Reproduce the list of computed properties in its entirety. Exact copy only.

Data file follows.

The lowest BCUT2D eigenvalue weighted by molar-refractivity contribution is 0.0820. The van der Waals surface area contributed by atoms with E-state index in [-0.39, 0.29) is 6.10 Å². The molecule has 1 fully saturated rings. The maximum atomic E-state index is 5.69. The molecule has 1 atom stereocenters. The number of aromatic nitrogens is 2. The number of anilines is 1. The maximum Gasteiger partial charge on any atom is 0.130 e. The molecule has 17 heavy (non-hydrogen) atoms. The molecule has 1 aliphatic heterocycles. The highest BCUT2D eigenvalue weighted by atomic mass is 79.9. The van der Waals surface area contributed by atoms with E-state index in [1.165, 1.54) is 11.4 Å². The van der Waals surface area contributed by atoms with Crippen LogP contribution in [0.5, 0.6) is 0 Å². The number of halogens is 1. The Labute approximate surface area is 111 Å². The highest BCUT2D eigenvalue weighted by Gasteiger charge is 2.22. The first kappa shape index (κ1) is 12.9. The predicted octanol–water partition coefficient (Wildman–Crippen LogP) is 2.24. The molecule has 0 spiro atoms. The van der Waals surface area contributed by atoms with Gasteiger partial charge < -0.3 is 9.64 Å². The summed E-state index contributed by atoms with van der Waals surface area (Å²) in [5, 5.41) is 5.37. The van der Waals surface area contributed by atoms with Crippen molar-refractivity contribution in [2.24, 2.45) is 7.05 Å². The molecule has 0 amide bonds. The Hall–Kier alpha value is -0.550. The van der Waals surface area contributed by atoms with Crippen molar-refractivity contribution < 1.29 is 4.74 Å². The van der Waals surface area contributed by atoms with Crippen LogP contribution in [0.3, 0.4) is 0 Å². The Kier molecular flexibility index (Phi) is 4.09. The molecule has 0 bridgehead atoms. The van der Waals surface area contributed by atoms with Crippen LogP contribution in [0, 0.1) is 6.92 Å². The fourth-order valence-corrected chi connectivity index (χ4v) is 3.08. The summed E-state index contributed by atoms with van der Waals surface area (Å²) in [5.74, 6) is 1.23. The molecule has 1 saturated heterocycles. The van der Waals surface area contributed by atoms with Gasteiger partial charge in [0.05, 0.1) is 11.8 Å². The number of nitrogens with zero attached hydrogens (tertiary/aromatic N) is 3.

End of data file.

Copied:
The lowest BCUT2D eigenvalue weighted by molar-refractivity contribution is 0.0820. The van der Waals surface area contributed by atoms with E-state index in [-0.39, 0.29) is 6.10 Å². The molecule has 1 fully saturated rings. The maximum atomic E-state index is 5.69. The molecule has 1 atom stereocenters. The number of aromatic nitrogens is 2. The number of anilines is 1. The maximum Gasteiger partial charge on any atom is 0.130 e. The molecule has 17 heavy (non-hydrogen) atoms. The molecule has 1 aliphatic heterocycles. The highest BCUT2D eigenvalue weighted by atomic mass is 79.9. The van der Waals surface area contributed by atoms with E-state index in [1.165, 1.54) is 11.4 Å². The van der Waals surface area contributed by atoms with Crippen LogP contribution in [0.5, 0.6) is 0 Å². The number of halogens is 1. The Labute approximate surface area is 111 Å². The highest BCUT2D eigenvalue weighted by Gasteiger charge is 2.22. The first kappa shape index (κ1) is 12.9. The predicted octanol–water partition coefficient (Wildman–Crippen LogP) is 2.24. The molecule has 0 spiro atoms. The van der Waals surface area contributed by atoms with Gasteiger partial charge < -0.3 is 9.64 Å². The summed E-state index contributed by atoms with van der Waals surface area (Å²) in [5, 5.41) is 5.37. The van der Waals surface area contributed by atoms with Crippen molar-refractivity contribution in [2.24, 2.45) is 7.05 Å². The molecule has 0 amide bonds. The Hall–Kier alpha value is -0.550. The van der Waals surface area contributed by atoms with Crippen molar-refractivity contribution < 1.29 is 4.74 Å². The van der Waals surface area contributed by atoms with Crippen LogP contribution in [0.3, 0.4) is 0 Å². The Kier molecular flexibility index (Phi) is 4.09. The molecule has 0 bridgehead atoms. The van der Waals surface area contributed by atoms with Crippen LogP contribution in [0, 0.1) is 6.92 Å². The fourth-order valence-corrected chi connectivity index (χ4v) is 3.08. The summed E-state index contributed by atoms with van der Waals surface area (Å²) in [5.74, 6) is 1.23. The molecule has 1 saturated heterocycles. The van der Waals surface area contributed by atoms with Gasteiger partial charge in [0.05, 0.1) is 11.8 Å². The number of nitrogens with zero attached hydrogens (tertiary/aromatic N) is 3.